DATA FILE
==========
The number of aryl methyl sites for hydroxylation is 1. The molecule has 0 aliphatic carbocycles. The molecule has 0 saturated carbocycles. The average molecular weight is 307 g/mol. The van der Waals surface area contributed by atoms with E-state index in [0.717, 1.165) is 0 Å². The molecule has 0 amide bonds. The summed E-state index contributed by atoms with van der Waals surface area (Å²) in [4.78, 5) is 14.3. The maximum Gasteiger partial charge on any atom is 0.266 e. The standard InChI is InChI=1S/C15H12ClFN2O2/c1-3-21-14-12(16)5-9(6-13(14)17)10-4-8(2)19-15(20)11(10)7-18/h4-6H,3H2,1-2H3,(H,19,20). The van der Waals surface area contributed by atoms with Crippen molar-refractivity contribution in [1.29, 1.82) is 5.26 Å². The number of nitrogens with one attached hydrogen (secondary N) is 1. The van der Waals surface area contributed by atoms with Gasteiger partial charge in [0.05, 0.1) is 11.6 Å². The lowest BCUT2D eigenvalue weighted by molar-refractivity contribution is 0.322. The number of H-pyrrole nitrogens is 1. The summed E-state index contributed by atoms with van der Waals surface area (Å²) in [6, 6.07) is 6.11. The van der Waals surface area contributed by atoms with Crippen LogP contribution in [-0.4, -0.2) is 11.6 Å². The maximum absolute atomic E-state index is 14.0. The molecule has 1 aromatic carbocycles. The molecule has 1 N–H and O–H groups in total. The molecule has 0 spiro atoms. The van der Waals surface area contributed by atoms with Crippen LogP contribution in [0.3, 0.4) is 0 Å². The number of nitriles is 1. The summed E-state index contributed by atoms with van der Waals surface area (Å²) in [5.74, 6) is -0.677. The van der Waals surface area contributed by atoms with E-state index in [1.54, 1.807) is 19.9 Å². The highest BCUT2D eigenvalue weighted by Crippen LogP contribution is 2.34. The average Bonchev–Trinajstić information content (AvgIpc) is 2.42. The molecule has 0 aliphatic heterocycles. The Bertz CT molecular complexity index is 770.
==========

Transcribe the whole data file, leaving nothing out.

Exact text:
The number of aryl methyl sites for hydroxylation is 1. The molecule has 0 aliphatic carbocycles. The molecule has 0 saturated carbocycles. The average molecular weight is 307 g/mol. The van der Waals surface area contributed by atoms with E-state index in [0.717, 1.165) is 0 Å². The molecule has 0 amide bonds. The summed E-state index contributed by atoms with van der Waals surface area (Å²) in [4.78, 5) is 14.3. The maximum Gasteiger partial charge on any atom is 0.266 e. The standard InChI is InChI=1S/C15H12ClFN2O2/c1-3-21-14-12(16)5-9(6-13(14)17)10-4-8(2)19-15(20)11(10)7-18/h4-6H,3H2,1-2H3,(H,19,20). The van der Waals surface area contributed by atoms with Crippen molar-refractivity contribution in [1.29, 1.82) is 5.26 Å². The number of nitrogens with one attached hydrogen (secondary N) is 1. The van der Waals surface area contributed by atoms with Gasteiger partial charge in [0.05, 0.1) is 11.6 Å². The lowest BCUT2D eigenvalue weighted by molar-refractivity contribution is 0.322. The number of H-pyrrole nitrogens is 1. The summed E-state index contributed by atoms with van der Waals surface area (Å²) in [6, 6.07) is 6.11. The van der Waals surface area contributed by atoms with Crippen LogP contribution in [-0.4, -0.2) is 11.6 Å². The maximum absolute atomic E-state index is 14.0. The molecule has 1 aromatic carbocycles. The molecule has 1 N–H and O–H groups in total. The molecule has 0 spiro atoms. The van der Waals surface area contributed by atoms with Crippen LogP contribution in [0.3, 0.4) is 0 Å². The number of nitriles is 1. The summed E-state index contributed by atoms with van der Waals surface area (Å²) in [5.74, 6) is -0.677. The van der Waals surface area contributed by atoms with E-state index in [1.54, 1.807) is 19.9 Å². The highest BCUT2D eigenvalue weighted by Crippen LogP contribution is 2.34. The average Bonchev–Trinajstić information content (AvgIpc) is 2.42. The molecule has 0 aliphatic heterocycles. The Bertz CT molecular complexity index is 770.